Podcast Production Resources
These are reference resources from the Podcasting for Journalism Students book. They are standard prospects, script, and running orders. In time you will probably develop your own to your style, but feel free to use these as a starting point.
All are .docx files
EXAMPLE SCRIPT 2
EXAMPLE SCRIPT 1
Prospects for a podcast episode
Prospects for a radio programme
Where do you Begin?
There is a nice piece “How to start a podcast” piece on WebsiteSetUp. It’s by Robert Menning. It takes you through what you need to think about and do to start podcasting and a good introduction if you are new to podcasting. If it whets your appetite, you can learn even more from either Podcasting for Journalism Students or Podcasting for Community Organisations.
I recently came across this very useful post on BuzzSprout: 17 Essential Podcast Recording & Editing Tips for Audacity
“Audacity is the most popular recording and editing software for podcasters. Not only does it have pro-level features, but you can’t beat the free price tag.
Unfortunately, Audacity has a steep learning curve that turns some podcasters away. That’s why we put together this post on the 17 Essential Podcast Recording & Editing Tips for Audacity.”
The post has detail I do not have the scope to go into. If you want to advance your sound management and editing skills, this is a great placed to start.
The Turnaround from Maximum Fun. It is an essential if you want to understand interviewing.
The Turnaround is a new show about our greatest living interviewers, hosted by Jesse Thorn and produced by Maximum Fun and Columbia Journalism Review. Featuring conversations with prominent interviewers about their careers and their craft, the show is a perfect resource for a new generation of storytellers and journalists. You’ll hear Jesse speak with Larry King, Terry Gross, Werner Herzog, Audie Cornish, and so many more!
I’ve listened to couple so far and the information is essential for new (and to be honest, established) interviewers, journalists and presenters. Find it here.
The second edition of Podcasting for Journalism Students was published on 1 June 2017. It is available on Kindle here and paperback here.
This is a revised and re-written second edition of Podcasting for Journalism Students.
The book is for young, trainee, or student journalists not specialising in broadcast media. It is an introduction to “making content”, podcasting and broadcasting whether you want to understand production on a professional level or simply because you want to create podcasts for fun or add something useful to your CV.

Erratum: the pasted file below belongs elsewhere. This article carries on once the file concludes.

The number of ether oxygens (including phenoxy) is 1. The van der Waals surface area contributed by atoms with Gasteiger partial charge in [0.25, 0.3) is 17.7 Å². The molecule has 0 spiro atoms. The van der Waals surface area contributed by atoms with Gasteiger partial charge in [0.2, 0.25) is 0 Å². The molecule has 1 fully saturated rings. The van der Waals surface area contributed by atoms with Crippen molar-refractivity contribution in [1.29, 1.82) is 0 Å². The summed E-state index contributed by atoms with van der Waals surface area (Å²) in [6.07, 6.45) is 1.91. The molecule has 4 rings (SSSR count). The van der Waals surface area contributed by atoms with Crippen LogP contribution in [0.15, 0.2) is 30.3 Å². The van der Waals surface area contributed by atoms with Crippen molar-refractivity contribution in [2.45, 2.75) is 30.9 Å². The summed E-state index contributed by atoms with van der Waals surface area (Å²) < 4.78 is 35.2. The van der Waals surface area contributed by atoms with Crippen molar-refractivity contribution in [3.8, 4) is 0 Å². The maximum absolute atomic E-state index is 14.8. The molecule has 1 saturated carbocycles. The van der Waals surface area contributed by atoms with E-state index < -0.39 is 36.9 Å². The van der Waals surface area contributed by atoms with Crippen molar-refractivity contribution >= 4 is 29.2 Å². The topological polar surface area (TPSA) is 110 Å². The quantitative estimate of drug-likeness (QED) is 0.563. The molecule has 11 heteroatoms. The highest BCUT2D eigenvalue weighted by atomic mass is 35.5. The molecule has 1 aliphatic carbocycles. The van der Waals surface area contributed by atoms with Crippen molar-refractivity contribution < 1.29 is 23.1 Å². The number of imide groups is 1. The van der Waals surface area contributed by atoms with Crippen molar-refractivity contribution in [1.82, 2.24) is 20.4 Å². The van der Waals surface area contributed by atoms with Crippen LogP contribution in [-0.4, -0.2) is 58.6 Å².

It is a result of experience teaching radio production to journalism BA students in Dublin. Most, but not all these pages are the module and support notes. The book is part of the “Podcasting For …” project which includes podcasts and the podcastingfor.com blog.
• Deciding on your purpose
• The Production Team
• Roles of the editor, producer, assistant producer, presenters, reporters, researchers
• Turning the Prospects into the Running Order
• Essential Skills: writing, reading and “marking up” a script, interviewing, planning the interview, doing an interview,
• Programme structure,
• Recording in and out of the studio, equipment (studio, microphones, recorders), using a smartphone, using a digital recorder.
• How to edit using a computer and audio editing software,
• Programme making including structure, show notes, advertising, sponsors and other non-production credits
• Podcast platforms, blog and social media, making the mp3 audio file, setting up your podcast host, registering with iTunes, Stitcher and TuneIn.
• Digital Promotions, using Facebook, Twitter and other social media. Using more traditional methods of promoting.
• Managing the online community Drawing up the guidelines
• Copyright. Staying within the law.
Journalists, newspapers, magazines, television programmes, any supplier of news, opinion or information can use podcasting to increase their reach, promote their main publication, bring additionality to their subscribers. People who were once “ink only” journalists are producing radio – to various levels of professionalism. They range from the pathetically poor (failing to understand simple production processes like audio quality or engaging audiences) to podcasts that are high quality technically and editorially.
Many have turned to audio podcasting as a strategic way to bring distinctiveness to their brand. Producing a podcast episode should be an enjoyable experience, and the listener must be able to enjoy listening. It’s not about you as the producer and presenter, it’s about the listener.
Demarcations of the past are becoming meaningless. Magazines produce audio podcasts, newspapers make video, radio stations produce websites and so it goes. A journalism student beginning work in a newspaper or magazine, might well get opportunities to produce stories for the publication’s podcast. Better still, a talented journalist might be offered the opportunity start a brand-new podcast.
This book, and its predecessor “Podcasting for Communities”, answers the question “How?”. Find out more than you ever thought you needed to know right here.
You don’t need to be a part of an organisation to produce a podcast; any single person or team can produce stories cheaply and easily and bring those stories to their audience.
This is not meant to be a book you begin to read at page 1 and work your way through. It is intended to be reference for when you want to understand aspect or learn more about radio production and podcasting.
We can all be podcasters now because the tools to produce a podcast have never been so cheap (some, free!). The access to distributing our radio programmes on the internet has never been easier. Even the process to get our podcasts listed on iTunes is simpler than ever before. Although there is a lot more competition. There are more tools available to us and they are easier to understand.